Thompson Law Group, P.C.

Small business Chapter 7 bankruptcy includes assets liquidation

A small business in Pennsylvania can file a Chapter 7 bankruptcy if it intends to cease doing business and owes unmanageable debt. If the company closes its doors, a Chapter 7 Trustee will take over any unencumbered assets and will likely hold a public auction to sell the property. In the meantime, as soon as the case is filed in the federal bankruptcy court, an automatic stay is issued to protect the business from further collection activities as it winds down its affairs.

The legal structure and other particular financial circumstances of the business may have something to do with the remedy to choose. The best way to become informed on your options is to consult with a bankruptcy attorney. In very general terms, if the business is some form of business corporation or limited liability entity, the individual owners will not be pursued for the unsecured debts when the business files a bankruptcy.

Thus, a small corporation would cease operating, turn over its assets to the trustee, and close out its tax returns. The corporation is usually dissolved by filing papers with the state and advertising the dissolution. If there are assets that are encumbered, i.e., they have liens on them such as a U.C.C. financing statement, the lender will be able to repossess that equipment or other property.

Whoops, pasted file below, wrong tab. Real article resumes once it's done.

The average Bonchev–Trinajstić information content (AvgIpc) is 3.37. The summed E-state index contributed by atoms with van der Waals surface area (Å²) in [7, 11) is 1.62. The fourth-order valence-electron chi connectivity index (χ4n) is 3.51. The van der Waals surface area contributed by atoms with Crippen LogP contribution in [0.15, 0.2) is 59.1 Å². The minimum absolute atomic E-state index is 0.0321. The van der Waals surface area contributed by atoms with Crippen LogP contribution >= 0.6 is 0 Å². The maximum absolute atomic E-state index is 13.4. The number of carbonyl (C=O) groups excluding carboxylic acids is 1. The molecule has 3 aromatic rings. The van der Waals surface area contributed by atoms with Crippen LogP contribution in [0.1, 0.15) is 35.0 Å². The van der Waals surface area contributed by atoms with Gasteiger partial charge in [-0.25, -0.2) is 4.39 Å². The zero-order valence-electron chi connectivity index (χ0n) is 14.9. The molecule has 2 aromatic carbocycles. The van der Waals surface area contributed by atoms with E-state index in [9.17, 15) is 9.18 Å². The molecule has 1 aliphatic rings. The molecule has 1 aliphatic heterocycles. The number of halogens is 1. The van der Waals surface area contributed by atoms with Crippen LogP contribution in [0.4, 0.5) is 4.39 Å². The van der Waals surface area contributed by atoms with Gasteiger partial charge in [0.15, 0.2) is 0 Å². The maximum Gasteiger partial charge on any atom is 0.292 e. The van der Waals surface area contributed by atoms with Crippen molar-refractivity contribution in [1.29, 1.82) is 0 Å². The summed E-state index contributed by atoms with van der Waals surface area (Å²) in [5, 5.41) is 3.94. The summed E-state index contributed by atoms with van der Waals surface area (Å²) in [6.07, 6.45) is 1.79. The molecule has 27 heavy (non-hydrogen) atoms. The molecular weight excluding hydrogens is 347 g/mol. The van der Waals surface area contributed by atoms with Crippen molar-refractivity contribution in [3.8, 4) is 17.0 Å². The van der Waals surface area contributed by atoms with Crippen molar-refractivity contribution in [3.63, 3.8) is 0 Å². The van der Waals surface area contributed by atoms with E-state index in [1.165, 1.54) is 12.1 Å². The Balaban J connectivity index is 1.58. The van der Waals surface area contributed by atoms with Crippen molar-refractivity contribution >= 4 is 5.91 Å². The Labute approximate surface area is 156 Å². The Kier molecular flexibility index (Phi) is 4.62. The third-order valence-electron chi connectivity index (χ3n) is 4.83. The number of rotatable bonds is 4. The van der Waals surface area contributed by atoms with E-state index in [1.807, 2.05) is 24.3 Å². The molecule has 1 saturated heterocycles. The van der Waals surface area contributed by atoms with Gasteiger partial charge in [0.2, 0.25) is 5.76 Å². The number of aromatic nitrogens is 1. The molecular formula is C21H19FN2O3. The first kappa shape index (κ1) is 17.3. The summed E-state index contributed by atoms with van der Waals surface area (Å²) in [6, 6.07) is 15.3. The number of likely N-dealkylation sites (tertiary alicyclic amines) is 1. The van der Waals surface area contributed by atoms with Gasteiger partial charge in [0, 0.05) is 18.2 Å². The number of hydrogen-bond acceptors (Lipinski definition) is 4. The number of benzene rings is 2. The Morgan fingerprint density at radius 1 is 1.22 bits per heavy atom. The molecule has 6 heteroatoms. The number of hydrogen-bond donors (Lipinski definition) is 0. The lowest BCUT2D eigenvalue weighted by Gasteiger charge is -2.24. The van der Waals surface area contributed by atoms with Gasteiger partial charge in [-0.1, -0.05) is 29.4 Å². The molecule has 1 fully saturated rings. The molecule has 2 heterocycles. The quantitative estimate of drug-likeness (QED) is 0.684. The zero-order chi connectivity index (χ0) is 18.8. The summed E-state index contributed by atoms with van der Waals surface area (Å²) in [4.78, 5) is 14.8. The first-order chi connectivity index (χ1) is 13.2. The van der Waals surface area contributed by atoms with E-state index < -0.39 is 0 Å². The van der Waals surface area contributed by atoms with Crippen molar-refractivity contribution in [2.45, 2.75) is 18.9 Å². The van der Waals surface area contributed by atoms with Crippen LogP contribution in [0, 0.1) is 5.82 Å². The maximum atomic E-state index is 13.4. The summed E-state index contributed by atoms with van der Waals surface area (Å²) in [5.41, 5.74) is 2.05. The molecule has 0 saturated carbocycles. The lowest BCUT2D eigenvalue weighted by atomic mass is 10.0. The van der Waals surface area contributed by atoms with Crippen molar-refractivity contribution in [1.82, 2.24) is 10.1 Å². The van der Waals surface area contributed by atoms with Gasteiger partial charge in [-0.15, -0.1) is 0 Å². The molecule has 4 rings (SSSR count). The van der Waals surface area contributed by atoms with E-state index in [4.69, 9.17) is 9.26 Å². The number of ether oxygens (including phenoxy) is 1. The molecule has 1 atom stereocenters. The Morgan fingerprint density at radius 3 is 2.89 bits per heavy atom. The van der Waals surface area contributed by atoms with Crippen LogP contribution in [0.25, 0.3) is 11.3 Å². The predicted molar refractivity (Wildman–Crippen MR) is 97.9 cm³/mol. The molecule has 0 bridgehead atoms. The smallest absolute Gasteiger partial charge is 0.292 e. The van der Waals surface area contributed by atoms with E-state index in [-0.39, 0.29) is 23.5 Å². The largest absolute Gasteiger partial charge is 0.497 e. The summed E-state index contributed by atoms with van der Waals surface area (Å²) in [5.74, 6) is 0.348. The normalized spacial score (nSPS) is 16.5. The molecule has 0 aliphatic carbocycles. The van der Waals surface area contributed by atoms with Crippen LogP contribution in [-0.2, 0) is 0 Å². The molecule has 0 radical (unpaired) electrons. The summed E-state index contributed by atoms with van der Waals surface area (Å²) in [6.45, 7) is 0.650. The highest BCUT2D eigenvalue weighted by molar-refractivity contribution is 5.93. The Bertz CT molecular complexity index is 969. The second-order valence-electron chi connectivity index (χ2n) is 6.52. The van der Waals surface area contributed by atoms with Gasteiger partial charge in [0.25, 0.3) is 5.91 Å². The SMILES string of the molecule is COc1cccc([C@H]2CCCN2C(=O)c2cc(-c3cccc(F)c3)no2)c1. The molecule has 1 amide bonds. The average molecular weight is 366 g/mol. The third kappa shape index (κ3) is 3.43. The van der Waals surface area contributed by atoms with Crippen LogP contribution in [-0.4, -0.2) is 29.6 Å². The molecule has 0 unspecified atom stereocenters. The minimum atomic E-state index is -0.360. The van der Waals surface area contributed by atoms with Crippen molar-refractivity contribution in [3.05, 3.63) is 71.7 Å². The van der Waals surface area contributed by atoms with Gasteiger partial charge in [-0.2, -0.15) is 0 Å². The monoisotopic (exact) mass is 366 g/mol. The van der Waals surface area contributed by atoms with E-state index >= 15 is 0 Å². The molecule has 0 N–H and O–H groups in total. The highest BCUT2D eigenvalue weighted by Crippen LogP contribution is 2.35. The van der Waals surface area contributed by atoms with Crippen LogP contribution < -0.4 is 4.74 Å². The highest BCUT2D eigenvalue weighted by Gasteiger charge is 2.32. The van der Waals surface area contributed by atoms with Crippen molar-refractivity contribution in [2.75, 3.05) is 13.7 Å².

The unencumbered assets will be sold, as stated above, and the proceeds proportionately distributed to the unsecured creditors. Salaried employees and a few other statutory categories are made priority creditors who get paid first, up to a certain amount. The owners of the corporation, or the partners of a partnership, will not generally be liable to pay the bills of unsecured creditors.

In some cases, depending on the circumstances of the company, it may be appropriate for the principal owners to simply close down operations, while each one files his or her own personal bankruptcy without filing a business liquidation. Again, the remedies and options are fact-specific, and can have several different permeations and exceptions, both under Pennsylvania law and the law of other jurisdictions. The complexity of the issues makes them best evaluated and resolved within the confidential confines of an attorney-client consultation.

Source: The Washington Post, "@Work Advice: Closing a chapter (7), with guest advice from Nora Raum", Karla L. Miller, Oct. 2, 2014

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